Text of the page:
Major report finds limited progress on biodiversity conservation

Sepember 15, 2020—The Global Biodiversity Outlook report issued this week by the Convention on Biological Diversity (CBD) presents grim findings.  While progress has been made in some areas, biodiversity is declining at an unprecedented rate, threats to nature are intensifying, and none of the targets the CBD set in Aichi, Japan a decade ago will be fully met.  The report notes that this threatens UN Sustainable Development Goals and undermines efforts to address climate change.  It says we’re at a crossroads.

There has been some progress on:

  • official protection for marine and terrestrial areas
  • public education on biodiversity and having biodiversity incorporated into planning and development processes
  • invasive alien species
  • sustainable agriculture and forestry
  • the generation, sharing and assessment of knowledge and data on biodiversity
  • conservation finance

Here are select excerpts (under our headers):

  • Threatened species:The number of extinctions of birds and mammals would likely have been at least two to four times higher without conservation actions over the past decade.However, species continue to move, on average, closer to extinction. Among well-assessed taxonomic groups, nearly one quarter (23.7%) of species are threatened with extinction unless the drivers of biodiversity loss are drastically reduced, with an estimated total of one million threatened species across all groups. Wild animal populations have fallen by more than two-thirds since 1970, and have continued to decline since 2010.
  • Habitat loss and degradation: The recent rate of deforestation is lower than that of the previous decade, but only by about one third, and deforestation may be accelerating again in some areas. Loss, degradation and fragmentation of habitats remains high in forest and other biomes, especially in the most biodiversity-rich ecosystems in tropical regions. Wilderness areas and global wetlands continue to decline. Fragmentation of rivers remains a critical threat to freshwater biodiversity.
  • Fisheries: While there has been substantial progress … Many fisheries are still causing unsustainable levels of bycatch of non-target species and are damaging marine habitats.
  • Coral reefs: Multiple threats continue to affect coral reefs and other vulnerable ecosystems impacted by climate change and ocean acidification. Overfishing, nutrient pollution and coastal development compound the effects of coral bleaching. Corals have shown the most rapid increase in extinction risk of all assessed groups.
  • Protected areas:  The proportion of the planet’s land and oceans designated as protected areas is likely to reach the targets for 2020 and may be exceeded when other effective area-based conservation measures and future national commitments are taken into account. However, progress has been more modest in ensuring that protected areas safeguard the most important areas for biodiversity, are ecologically representative, connected to one another as well as to the wider landscape and seascape and are equitably and effectively managed.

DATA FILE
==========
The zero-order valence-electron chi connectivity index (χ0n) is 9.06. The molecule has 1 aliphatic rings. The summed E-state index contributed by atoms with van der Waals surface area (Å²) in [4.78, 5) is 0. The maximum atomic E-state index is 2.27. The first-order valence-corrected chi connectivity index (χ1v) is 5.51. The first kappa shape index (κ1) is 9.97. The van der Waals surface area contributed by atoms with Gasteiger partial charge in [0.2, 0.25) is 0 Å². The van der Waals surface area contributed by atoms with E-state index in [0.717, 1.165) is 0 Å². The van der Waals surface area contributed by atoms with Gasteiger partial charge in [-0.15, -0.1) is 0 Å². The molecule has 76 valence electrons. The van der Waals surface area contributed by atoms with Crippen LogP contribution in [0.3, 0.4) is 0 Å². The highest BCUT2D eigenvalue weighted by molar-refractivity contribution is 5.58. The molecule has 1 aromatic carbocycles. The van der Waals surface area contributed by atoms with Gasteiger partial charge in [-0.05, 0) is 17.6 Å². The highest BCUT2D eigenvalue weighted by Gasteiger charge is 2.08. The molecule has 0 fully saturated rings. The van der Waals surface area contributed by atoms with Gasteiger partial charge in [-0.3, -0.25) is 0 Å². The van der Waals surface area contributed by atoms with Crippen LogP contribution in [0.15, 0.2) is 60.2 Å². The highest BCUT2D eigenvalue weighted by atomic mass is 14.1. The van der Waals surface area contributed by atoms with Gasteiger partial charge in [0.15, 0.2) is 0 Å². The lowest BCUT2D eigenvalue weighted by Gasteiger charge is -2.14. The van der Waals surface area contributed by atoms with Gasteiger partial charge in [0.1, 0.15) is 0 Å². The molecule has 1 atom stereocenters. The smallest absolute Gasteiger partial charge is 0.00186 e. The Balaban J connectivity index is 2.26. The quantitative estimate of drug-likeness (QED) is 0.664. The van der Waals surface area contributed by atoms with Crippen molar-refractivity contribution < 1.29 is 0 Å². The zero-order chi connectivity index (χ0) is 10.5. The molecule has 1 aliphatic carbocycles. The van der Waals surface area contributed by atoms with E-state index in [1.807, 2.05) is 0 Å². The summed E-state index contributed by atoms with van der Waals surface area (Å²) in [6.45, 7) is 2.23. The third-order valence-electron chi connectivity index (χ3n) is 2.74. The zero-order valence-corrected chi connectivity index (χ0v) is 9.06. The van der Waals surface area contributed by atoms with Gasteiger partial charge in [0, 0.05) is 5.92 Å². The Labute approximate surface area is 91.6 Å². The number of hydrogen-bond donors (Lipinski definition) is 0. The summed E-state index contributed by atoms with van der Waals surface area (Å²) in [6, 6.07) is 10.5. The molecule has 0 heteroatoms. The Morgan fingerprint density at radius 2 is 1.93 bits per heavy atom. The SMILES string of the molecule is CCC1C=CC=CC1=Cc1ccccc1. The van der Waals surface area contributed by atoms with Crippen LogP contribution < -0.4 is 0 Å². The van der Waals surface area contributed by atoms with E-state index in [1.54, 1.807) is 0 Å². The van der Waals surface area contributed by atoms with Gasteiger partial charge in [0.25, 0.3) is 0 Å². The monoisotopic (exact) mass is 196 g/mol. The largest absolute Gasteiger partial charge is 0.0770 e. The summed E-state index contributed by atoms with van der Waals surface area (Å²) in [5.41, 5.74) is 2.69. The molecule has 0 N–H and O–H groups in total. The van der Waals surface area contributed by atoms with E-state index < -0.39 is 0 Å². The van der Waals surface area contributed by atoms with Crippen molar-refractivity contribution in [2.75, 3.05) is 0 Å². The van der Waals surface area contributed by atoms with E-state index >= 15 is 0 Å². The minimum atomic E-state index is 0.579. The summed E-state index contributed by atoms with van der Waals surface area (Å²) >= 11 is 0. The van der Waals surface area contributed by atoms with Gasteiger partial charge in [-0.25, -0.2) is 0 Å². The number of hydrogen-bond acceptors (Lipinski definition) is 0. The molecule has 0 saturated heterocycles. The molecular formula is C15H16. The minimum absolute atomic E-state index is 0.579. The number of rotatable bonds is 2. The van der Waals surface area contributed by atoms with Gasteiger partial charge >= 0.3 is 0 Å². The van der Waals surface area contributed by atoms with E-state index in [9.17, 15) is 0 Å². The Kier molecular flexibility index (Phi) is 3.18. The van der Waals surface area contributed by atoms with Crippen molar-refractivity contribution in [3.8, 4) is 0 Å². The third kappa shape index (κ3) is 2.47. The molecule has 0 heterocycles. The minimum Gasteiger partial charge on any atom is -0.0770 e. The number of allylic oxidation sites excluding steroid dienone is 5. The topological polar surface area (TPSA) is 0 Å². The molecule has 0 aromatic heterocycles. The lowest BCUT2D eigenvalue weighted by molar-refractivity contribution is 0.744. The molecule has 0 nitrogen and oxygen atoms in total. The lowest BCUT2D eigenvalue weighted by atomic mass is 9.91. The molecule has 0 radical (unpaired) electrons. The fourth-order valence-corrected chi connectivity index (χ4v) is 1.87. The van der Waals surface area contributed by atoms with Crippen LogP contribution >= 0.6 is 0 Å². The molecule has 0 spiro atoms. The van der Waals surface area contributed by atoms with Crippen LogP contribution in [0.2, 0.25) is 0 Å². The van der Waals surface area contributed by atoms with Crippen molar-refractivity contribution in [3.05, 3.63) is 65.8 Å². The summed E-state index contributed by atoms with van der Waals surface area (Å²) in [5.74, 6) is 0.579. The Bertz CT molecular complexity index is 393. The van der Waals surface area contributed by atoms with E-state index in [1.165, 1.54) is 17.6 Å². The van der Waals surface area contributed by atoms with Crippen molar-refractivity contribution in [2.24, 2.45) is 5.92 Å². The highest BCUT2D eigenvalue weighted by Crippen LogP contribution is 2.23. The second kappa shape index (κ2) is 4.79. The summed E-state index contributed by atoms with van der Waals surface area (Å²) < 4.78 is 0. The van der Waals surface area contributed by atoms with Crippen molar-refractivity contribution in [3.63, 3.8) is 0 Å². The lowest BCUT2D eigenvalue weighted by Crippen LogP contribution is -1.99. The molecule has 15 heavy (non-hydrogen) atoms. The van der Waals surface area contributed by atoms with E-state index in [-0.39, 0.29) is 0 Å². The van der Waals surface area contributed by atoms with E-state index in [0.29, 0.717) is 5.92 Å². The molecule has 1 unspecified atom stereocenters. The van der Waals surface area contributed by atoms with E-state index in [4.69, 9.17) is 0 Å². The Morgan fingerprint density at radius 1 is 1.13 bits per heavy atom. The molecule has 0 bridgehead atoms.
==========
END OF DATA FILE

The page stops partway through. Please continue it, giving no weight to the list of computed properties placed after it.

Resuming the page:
• Sustainable resource use: While natural resources are being used more efficiently, the aggregated demand for resources continues to increase, and therefore the impacts of their use remain well above safe ecological limits.
  • Harmful subsidies: Overall, little progress has been made over the past decade in eliminating, phasing out or reforming subsidies and other incentives potentially harmful to biodiversity, and in developing positive incentives for biodiversity conservation and sustainable use. Relatively few countries have taken steps even to identify incentives that harm biodiversity, and harmful subsidies far outweigh positive incentives in areas such as fisheries and the control of deforestation.
  • Pollution:  Despite increasing efforts to improve the use of fertilizers, nutrient levels continue to be detrimental to ecosystem function and biodiversity.
  • Conservation finance:  There have been increases in domestic resources for biodiversity in some countries, with resources remaining broadly constant for others over the past decade. Financial resources available for biodiversity through international flows and official development assistance have roughly doubled. However, when all sources of biodiversity finance are taken into account, the increase in biodiversity financing would not appear to be sufficient in relation to needs. Moreover, these resources are swamped by support for activities harmful to biodiversity.

The report makes clear that it's not too late to “bend the curve” on biodiversity loss.  So, as we always say, onward!

Download the summary report in English

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